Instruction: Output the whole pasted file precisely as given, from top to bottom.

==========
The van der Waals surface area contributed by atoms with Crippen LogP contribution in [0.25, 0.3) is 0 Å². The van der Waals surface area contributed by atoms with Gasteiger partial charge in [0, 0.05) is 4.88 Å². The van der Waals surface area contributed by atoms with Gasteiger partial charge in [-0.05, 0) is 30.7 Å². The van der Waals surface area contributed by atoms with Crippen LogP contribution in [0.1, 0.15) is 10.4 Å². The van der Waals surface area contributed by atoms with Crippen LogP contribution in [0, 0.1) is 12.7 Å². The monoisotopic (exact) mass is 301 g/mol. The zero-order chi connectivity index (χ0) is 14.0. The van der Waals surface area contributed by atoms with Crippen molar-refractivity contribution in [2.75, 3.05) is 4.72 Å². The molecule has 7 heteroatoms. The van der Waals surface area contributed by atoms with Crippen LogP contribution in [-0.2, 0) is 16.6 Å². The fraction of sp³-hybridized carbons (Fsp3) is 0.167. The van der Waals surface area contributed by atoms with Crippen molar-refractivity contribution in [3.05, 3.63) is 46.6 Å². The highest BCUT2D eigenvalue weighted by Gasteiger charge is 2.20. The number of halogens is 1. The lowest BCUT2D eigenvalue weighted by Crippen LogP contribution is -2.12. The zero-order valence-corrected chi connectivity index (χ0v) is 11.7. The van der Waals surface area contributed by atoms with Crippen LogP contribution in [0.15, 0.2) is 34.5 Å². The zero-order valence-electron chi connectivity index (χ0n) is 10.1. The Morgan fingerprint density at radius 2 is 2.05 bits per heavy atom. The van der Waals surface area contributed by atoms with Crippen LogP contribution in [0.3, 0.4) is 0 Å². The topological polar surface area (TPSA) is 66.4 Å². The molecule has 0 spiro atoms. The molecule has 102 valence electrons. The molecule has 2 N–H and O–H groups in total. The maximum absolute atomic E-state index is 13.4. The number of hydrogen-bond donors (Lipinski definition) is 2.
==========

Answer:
The van der Waals surface area contributed by atoms with Crippen LogP contribution in [0.25, 0.3) is 0 Å². The van der Waals surface area contributed by atoms with Gasteiger partial charge in [0, 0.05) is 4.88 Å². The van der Waals surface area contributed by atoms with Gasteiger partial charge in [-0.05, 0) is 30.7 Å². The van der Waals surface area contributed by atoms with Crippen LogP contribution in [0.1, 0.15) is 10.4 Å². The van der Waals surface area contributed by atoms with Crippen LogP contribution in [0, 0.1) is 12.7 Å². The monoisotopic (exact) mass is 301 g/mol. The zero-order chi connectivity index (χ0) is 14.0. The van der Waals surface area contributed by atoms with Crippen molar-refractivity contribution in [2.75, 3.05) is 4.72 Å². The molecule has 7 heteroatoms. The van der Waals surface area contributed by atoms with Crippen LogP contribution in [-0.2, 0) is 16.6 Å². The fraction of sp³-hybridized carbons (Fsp3) is 0.167. The van der Waals surface area contributed by atoms with Crippen molar-refractivity contribution in [3.05, 3.63) is 46.6 Å². The highest BCUT2D eigenvalue weighted by Gasteiger charge is 2.20. The number of halogens is 1. The lowest BCUT2D eigenvalue weighted by Crippen LogP contribution is -2.12. The zero-order valence-corrected chi connectivity index (χ0v) is 11.7. The van der Waals surface area contributed by atoms with Crippen LogP contribution in [0.15, 0.2) is 34.5 Å². The zero-order valence-electron chi connectivity index (χ0n) is 10.1. The Morgan fingerprint density at radius 2 is 2.05 bits per heavy atom. The van der Waals surface area contributed by atoms with Crippen LogP contribution in [0.3, 0.4) is 0 Å². The topological polar surface area (TPSA) is 66.4 Å². The molecule has 0 spiro atoms. The molecule has 102 valence electrons. The molecule has 2 N–H and O–H groups in total. The maximum absolute atomic E-state index is 13.4. The number of hydrogen-bond donors (Lipinski definition) is 2.